HHAeXchange Blog

How to Cut Costs & Improve Outcomes by Addressing Social Determinants of Health

How to Cut Costs & Improve Outcomes by Addressing Social Determinants of Health

KaitlinShepherd - Senior Director of Government Health Plans, HHAeXchange

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Social determinants of health, or SDOH, are the societal, economic, and demographic-related factors that may affect a person’s health. The U.S. Department of Health and Human Services breaks social determinants into five categories:

  • Economic stability
  • Education access and quality
  • Health care access and quality
  • Neighborhood and built environments
  • Social and community context

By considering how each SDOH affects a member’s daily life, health outcomes, and managed care costs, we can determine ways to address SDOH and reduce costs on both an individual and a collective basis. Additionally, by examining the roles caregivers play in improving SDOH, managed care organizations (MCOs) and providers can work as partners to improve outcomes for members.

Economic Stability

Economic stability is intrinsically tied to health and well-being in many ways. Financial concerns are linked to stress, which plays a key role in mental and physical health. A study from the American Psychological Association reported that 72% of Americans said they felt stressed about money at least some of the time in the past month. Stress can contribute to heart disease and diabetes. It may also weaken our immune system and prevent us from fighting off disease as easily.

Additionally, economic instability might make it harder for people to exercise, eat well, or do many of the things that contribute to better health. A study from the CDC discovered that greater percentages of people in states with higher median incomes meet the minimum recommended federal guidelines for physical activity not related to work. In other words, people who have higher incomes tend to work out more. They may have access to workout equipment, gym memberships, and even extra free time that those living at or near poverty level may not have.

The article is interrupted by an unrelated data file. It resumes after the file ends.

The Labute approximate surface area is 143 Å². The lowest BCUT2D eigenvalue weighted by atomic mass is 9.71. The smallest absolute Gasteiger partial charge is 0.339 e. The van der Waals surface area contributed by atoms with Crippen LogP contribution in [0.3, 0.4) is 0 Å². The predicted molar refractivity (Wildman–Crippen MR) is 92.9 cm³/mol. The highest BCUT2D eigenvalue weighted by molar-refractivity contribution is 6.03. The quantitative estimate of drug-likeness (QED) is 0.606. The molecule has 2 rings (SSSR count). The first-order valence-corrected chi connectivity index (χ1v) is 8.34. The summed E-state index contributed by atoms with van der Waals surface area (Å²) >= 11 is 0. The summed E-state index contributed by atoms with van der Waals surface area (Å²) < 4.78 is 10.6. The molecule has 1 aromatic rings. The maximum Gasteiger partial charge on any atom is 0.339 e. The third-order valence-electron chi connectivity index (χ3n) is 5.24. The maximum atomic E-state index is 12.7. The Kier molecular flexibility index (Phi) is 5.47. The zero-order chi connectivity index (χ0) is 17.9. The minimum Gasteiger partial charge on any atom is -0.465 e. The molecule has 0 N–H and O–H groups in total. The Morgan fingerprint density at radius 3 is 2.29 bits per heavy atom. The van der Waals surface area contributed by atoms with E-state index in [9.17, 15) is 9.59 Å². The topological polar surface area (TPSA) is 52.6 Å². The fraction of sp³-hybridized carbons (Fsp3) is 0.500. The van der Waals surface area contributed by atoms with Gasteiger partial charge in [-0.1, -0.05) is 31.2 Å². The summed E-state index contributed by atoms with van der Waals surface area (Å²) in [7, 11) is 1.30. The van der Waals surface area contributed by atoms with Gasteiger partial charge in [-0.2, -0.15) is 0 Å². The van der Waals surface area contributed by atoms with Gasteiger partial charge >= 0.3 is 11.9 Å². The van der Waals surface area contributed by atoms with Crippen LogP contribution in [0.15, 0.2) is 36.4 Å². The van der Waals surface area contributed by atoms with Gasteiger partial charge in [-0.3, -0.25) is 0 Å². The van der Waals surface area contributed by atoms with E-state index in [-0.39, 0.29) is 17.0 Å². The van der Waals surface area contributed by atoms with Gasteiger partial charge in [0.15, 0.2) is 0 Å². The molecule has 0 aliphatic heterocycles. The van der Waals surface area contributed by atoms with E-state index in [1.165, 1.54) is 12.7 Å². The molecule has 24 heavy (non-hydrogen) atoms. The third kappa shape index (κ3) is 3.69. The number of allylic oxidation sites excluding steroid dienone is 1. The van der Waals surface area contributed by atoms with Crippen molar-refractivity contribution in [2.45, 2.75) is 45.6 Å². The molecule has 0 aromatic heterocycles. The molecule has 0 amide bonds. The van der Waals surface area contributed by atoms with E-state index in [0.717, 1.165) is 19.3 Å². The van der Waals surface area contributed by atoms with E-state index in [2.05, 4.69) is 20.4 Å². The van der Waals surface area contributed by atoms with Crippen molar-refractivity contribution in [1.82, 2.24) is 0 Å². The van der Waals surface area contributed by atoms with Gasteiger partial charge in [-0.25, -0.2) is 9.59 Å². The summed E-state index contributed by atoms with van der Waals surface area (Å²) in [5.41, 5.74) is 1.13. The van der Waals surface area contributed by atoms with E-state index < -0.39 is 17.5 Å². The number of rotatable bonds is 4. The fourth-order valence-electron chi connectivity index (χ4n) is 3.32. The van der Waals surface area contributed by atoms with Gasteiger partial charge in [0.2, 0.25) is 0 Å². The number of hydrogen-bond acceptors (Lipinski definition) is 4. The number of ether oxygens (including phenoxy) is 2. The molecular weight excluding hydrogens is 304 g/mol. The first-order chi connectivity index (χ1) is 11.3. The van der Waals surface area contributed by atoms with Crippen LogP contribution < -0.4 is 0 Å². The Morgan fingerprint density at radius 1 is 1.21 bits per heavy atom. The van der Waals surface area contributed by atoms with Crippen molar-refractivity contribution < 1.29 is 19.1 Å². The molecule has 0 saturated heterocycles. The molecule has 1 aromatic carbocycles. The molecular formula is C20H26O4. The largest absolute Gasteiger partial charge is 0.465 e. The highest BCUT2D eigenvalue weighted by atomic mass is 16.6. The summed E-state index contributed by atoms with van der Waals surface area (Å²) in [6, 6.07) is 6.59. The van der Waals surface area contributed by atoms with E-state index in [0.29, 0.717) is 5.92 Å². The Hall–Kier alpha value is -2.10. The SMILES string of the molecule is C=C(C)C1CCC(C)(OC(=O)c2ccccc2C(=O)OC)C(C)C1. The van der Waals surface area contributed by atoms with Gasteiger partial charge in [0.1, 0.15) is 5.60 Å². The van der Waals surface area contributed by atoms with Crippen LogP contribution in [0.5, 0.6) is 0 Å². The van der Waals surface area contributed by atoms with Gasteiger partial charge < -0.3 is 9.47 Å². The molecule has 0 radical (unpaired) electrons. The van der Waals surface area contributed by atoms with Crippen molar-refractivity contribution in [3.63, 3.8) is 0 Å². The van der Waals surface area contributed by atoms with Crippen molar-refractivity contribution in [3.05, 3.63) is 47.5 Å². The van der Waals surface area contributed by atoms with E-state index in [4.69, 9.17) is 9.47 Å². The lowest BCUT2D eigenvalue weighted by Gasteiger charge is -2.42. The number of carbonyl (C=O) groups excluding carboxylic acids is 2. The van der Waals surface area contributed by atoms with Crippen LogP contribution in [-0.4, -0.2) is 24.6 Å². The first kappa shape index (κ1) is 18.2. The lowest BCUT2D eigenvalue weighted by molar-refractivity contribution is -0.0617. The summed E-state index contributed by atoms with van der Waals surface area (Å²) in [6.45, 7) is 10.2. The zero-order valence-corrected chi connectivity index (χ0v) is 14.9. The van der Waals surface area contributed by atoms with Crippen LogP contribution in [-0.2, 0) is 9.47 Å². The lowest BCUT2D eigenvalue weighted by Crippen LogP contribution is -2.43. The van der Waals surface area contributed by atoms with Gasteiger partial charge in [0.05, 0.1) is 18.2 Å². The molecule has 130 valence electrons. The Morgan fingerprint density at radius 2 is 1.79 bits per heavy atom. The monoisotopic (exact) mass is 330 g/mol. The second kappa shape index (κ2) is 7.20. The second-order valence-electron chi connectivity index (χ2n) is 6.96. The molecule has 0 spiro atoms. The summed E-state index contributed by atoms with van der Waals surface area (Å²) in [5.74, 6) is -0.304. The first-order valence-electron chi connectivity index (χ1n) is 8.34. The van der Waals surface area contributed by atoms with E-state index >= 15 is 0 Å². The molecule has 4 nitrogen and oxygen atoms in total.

Payers may reduce the inequity inherent in health outcomes for lower income patients by negotiating group discounts for at-home health equipment or gym memberships, reimbursing transportation to gyms, and offering other discounts and benefits at affordable rates.

Caregivers can encourage the use of at-home workout videos and introduce patients to online fitness communities for support and motivation. Best of all, MCOs and providers can take these steps with very few costs.

Health Care Access and Quality

Healthcare access ties into economic stability in many ways. At the most basic level, people who are short on money may not be able to afford co-pays for healthcare if they are sick, may not have access to healthcare at all, and may skip preventative healthcare due to lack of access, lack of money, or even lack of transportation.

MCOs can make a difference by managing costs and ensuring patients get the care they need regardless of financial status; working with caregivers to provide transportation or cover transportation costs; and ensuring caregivers take a proactive role in preventative medicine, which can reduce healthcare costs for all. The CDC notes that preventable chronic diseases account for 75% of all U.S. healthcare costs, while costing the country $260 billion per year in reduced economic output.

Caregivers can monitor mental health, blood pressure, heart rate and even – through the use of wearables – sleep and oxygen levels. Using our Care Insights tool, they can record changes in member condition and report them back to their agency so the agency can address any potential issues before they get worse.

Education Access and Quality

Just as higher income individuals make leisure workout activities a priority, they might also be better educated on other steps to take toward better health – including eating healthy foods, moderating alcohol intake, and avoiding smoking or vaping.